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Recurrent PALB2 mutations and the risk of cancers of bladder or kidney in Polish population


The role of PALB2 in carcinogenesis remains to be clarified. Our main goal was to determine the prevalence of PALB2 (509_510delGA and 172_175delTTGT) mutations in bladder and kidney cancer patients from Polish population.

Materials and methods

1413 patients with bladder and 810 cases with kidney cancer and 4702 controls were genotyped for two PALB2 variants: 509_510delGA and 172_175delTTGT.


Two mutations of PALB2 gene were detected in 5 of 1413 (0.35%) unselected bladder cases and in 10 of 4702 controls (odds ratio [OR], 1.7; 95% CI 0.56–4.88; p = 0.52). Among 810 unselected kidney cancer cases two PALB2 mutations were reported in two patients (0,24%) (odds ratio [OR], (OR = 1.2; 95% CI 0.25–5.13; p = 0.84). In cases with mutations in PALB2 gene cancer family history was negative.


We found no difference in the prevalence of recurrent PALB2 mutations between cases and healthy controls. The mutations in PALB2 gene seem not to play a major role in bladder and kidney cancer development in Polish patients.

Peer Review reports


Carcinogenesis is an intricate multi-step process initiated by abnormal oncogenic signals in different signaling pathways. Defects in DNA repair are responsible for many cancers like: bladder, prostate, breast, kidney, colorectal, pancreatic, ovarian. The mismatch repair (MMR) and homologous recombination (HR) are well-established DNA repair pathways with links to human cancer [1,2,3,4,5,6,7]. In the homologous recombination DNA damage repair a key role play the genes BRCA1 and BRCA2 which interacts with many proteins: proteins of the MNR complex (MRE11/RAD50/ NBS1), RAD51, CtIP, MRE11, ATM, H2AX, PALB2, RPA, RAD52 and the Fanconi anemia proteins [8]. Mutations in genes: PALB2, ATM, RAD50, MRE11, NBN and the genes for the MRN complex are responsible for hereditary cancers. PALB2 has a large number of interactions with DNA damage response proteins BRCA1, BRCA2, RAD51, RAD51C and XRCC3 which play function in DNA repair by homologous recombination [9, 10]. PALB2 is not only partner and localizer of BRCA2 but also is localized and interacts with BRCA1 plays an important role as a pivotal tumor suppressor protein [11]. Mono-allelic PALB2 germline mutations disrupt the interaction of PALB2 with either BRCA1 or BRCA2 engender DNA damage sensitivity, HR defects, and cancer susceptibility to breast, ovarian, pancreatic whereas bi-allelic PALB2 germline mutations cause Fanconi anemia subtype FANCN, with early onset of acute myeloid leukemia, medulloblastoma, neuroblastoma and often Wilms’ tumor [12,13,14,15,16,17]. Given the intimate functional links between PALB2 and BRCA2 and the similar phenotypes associated with biallelic mutations in the genes that encode them, it is plausible that monoallelic PALB2 mutations confer susceptibility to adult cancer [12].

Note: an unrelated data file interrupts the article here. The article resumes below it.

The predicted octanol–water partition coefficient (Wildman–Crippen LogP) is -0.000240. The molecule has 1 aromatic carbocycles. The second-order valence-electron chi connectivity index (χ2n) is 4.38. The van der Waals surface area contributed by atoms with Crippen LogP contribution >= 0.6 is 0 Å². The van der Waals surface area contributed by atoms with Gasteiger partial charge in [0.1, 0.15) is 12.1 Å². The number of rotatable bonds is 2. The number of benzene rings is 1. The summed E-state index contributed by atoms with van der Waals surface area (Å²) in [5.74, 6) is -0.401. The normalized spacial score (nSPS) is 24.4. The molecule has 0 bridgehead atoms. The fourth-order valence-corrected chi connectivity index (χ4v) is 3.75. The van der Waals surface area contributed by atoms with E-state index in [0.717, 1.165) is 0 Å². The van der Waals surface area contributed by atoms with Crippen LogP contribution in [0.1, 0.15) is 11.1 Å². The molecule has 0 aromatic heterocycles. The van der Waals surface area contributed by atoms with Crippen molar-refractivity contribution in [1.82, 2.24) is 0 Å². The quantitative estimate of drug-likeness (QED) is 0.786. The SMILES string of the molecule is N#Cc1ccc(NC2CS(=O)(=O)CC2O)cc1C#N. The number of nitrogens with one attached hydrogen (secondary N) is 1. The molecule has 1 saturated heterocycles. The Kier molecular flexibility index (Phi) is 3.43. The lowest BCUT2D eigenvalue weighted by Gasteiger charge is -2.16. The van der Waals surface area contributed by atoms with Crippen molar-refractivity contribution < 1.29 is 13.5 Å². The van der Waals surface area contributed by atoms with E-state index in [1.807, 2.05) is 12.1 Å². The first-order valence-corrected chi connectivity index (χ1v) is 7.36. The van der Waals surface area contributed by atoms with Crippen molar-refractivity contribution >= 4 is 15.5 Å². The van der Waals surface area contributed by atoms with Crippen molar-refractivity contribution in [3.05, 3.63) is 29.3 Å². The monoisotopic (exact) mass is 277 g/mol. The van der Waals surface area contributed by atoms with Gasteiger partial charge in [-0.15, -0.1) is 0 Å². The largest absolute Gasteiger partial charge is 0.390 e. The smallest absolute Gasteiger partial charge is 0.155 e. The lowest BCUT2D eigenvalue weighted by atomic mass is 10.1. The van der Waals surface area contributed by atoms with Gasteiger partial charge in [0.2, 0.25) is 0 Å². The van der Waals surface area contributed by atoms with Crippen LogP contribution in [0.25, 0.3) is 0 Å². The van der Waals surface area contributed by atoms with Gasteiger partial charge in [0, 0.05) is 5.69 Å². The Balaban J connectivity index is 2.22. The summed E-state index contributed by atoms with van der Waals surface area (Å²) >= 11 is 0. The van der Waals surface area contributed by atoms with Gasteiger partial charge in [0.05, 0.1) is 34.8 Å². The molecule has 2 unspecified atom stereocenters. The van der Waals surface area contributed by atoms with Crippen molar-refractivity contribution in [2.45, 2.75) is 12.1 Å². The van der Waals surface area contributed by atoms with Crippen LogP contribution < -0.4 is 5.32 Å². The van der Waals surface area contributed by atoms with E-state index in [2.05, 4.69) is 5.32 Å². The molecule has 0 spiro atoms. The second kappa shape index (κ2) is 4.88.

In Finland, Canada (in French-Canadians), and Poland, mutations in PALB2 are the cause of between 0,5 and 1% of all breast cancers and 0,52% unselected cases of pancreatic cancer [13, 18,19,20]. We were interested to investigated if mutations in PALB2 genes could be relevant to the pathogenesis of bladder or kidney cancer. Herein we genotyped 1413 patients with bladder and 810 cases with renal cancer and 4702 healthy controls.



This study includes 1413 unselected cases of urothelial bladder cancer (376 women and 1037 men) and 810 unselected kidney cancer (360 women and 450 men) diagnosed at the Urology Hospital in Szczecin between 1986 and 2018. A total of 1518 incident cases of bladder cancer and 869 kidney cancer were identified during the study period. Of these, 1413 patients with bladder and 810 with kidney cancer accepted the invitation to participate (93, 93%). All patients had a histopathological diagnosis of cancer. All patients had a histopathological diagnosis of cancer. The mean age of diagnosis of bladder cancer patients was 68 years (range 13–91) and 62 (range 17–91) of kidney cancer. A family history was taken by the construction of family tree and the completion of a standardized questionnaire. A total of 45 patients with a family history of at least 1 bladder cancer in first or second degree relatives and 30 cases with a family history of at least 1 kidney cancer in first or second degree relatives were identified. Cigarette smoking was reported in 1045 (74%) cases with bladder and 488 (60%) kidney cancers. The vital status and the date of death of all of the cases were requested from the Polish Ministry of the Interior and Administration in February 2020, and were obtained in March 2020. In total we collected data of death of 729 (51%) patients with bladder and 204 (25%) kidney cancer. The study was approved by the Ethics Committee of Pomeranian Medical University in Szczecin.